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American actor Cliff Robertson (as Joe Clay) stands with his arm braced against a closed door in a still from episode ‘The Days of Wine and Roses’ of the CBS Television series ‘Playhouse 90,’ September 2, 1958. The episode originally aired on October 2, 1958. (Photo by CBS Photo Archive/Getty Images)

A recent and long conversation that I had with Producer and Showrunner Simon Mirren (Criminal Minds, Versailles, Without A Trace), about the life and times of Cliff Robertson, left me thinking about how his journey evokes and offers inspiring and motivating life lessons.

Born Clifford Parker Robertson III (September 9, 1923 – September 10, 2011), he was an American actor and aviator born in La Jolla, California, whose career in film and television spanned over half a century. Robertson, portrayed a young John F. Kennedy in the 1963 film PT 109 (He was personally chosen by the President himself), and won the Academy Award in 1969 for Best Actor for his role in the film Charly.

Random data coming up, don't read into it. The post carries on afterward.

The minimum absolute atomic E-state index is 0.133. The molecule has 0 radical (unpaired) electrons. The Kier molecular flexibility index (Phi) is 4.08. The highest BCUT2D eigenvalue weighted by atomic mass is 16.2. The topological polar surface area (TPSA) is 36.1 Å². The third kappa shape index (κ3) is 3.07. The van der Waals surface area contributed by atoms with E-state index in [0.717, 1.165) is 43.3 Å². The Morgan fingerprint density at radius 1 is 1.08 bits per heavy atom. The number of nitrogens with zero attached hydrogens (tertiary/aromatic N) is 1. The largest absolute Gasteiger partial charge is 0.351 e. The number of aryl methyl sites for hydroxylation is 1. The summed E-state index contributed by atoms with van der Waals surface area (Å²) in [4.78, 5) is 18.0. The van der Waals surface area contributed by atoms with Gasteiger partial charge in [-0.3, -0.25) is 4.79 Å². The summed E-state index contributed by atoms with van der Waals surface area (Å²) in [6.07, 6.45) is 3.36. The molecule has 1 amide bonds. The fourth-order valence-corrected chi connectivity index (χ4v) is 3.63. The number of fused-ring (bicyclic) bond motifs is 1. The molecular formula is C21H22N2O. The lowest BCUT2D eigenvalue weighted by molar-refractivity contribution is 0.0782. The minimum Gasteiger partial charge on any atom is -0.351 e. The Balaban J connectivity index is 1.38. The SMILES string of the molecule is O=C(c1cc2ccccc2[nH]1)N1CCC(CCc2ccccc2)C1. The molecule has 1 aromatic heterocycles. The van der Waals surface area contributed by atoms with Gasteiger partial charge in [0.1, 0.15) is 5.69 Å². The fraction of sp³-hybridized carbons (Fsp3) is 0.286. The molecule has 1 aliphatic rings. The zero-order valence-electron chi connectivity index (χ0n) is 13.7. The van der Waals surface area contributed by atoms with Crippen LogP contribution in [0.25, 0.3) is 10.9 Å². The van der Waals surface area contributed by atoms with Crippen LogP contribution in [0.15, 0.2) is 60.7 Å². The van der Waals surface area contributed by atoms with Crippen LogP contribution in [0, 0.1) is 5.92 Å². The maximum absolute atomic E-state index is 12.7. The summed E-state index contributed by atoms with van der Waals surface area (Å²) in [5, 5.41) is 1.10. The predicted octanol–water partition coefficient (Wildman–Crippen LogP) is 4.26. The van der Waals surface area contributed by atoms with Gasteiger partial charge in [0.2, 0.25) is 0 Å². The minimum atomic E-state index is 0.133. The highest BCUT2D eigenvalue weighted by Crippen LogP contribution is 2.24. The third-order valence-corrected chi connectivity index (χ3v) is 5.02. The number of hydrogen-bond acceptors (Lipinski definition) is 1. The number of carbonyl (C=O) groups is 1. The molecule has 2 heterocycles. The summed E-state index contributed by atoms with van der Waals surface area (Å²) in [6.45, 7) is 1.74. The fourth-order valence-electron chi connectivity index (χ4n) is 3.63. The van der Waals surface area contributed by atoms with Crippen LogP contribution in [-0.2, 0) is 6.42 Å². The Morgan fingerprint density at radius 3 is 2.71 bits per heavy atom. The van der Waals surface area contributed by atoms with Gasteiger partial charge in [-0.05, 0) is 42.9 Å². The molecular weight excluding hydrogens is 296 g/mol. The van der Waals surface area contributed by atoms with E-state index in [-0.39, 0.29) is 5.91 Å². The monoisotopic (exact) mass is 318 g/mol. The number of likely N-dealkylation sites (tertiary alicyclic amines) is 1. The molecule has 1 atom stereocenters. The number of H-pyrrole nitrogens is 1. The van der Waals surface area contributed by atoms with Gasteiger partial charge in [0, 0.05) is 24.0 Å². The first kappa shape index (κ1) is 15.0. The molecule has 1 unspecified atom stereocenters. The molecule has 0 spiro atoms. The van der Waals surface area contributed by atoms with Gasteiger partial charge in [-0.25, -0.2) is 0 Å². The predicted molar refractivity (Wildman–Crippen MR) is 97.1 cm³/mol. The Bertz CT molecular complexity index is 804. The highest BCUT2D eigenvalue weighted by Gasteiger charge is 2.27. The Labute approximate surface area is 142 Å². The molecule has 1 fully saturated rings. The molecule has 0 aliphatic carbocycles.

President John F. Kennedy with actor Cliff Robertson; Mr. Robertson portrayed then-Lieutenant John F. Kennedy in the film, “PT 109.” Oval Office, White House, Washington, D.C.
(Image Courtesy : https://www.jfklibrary.org/ )


1.Money isn’t everything, do good

In what is considered to be one of his last interviews, in 2009 Cliff Robertson spoke exclusively to Actor, Tv host, Producer and Writer Ron Russell, and talked about his childhood.  Born into an affluent family, he considered his father “damned by wealth”  and his attitude to his frivolous lifestyle was that it left him embarrassed to the extent that, he would have to say his father had no other occupation but simply that of a “playboy”.  Robertson was also married, for a time to actress and heiress Dina Merrill, who on her death in 2017, was said to leave an estate worth $5 Billion.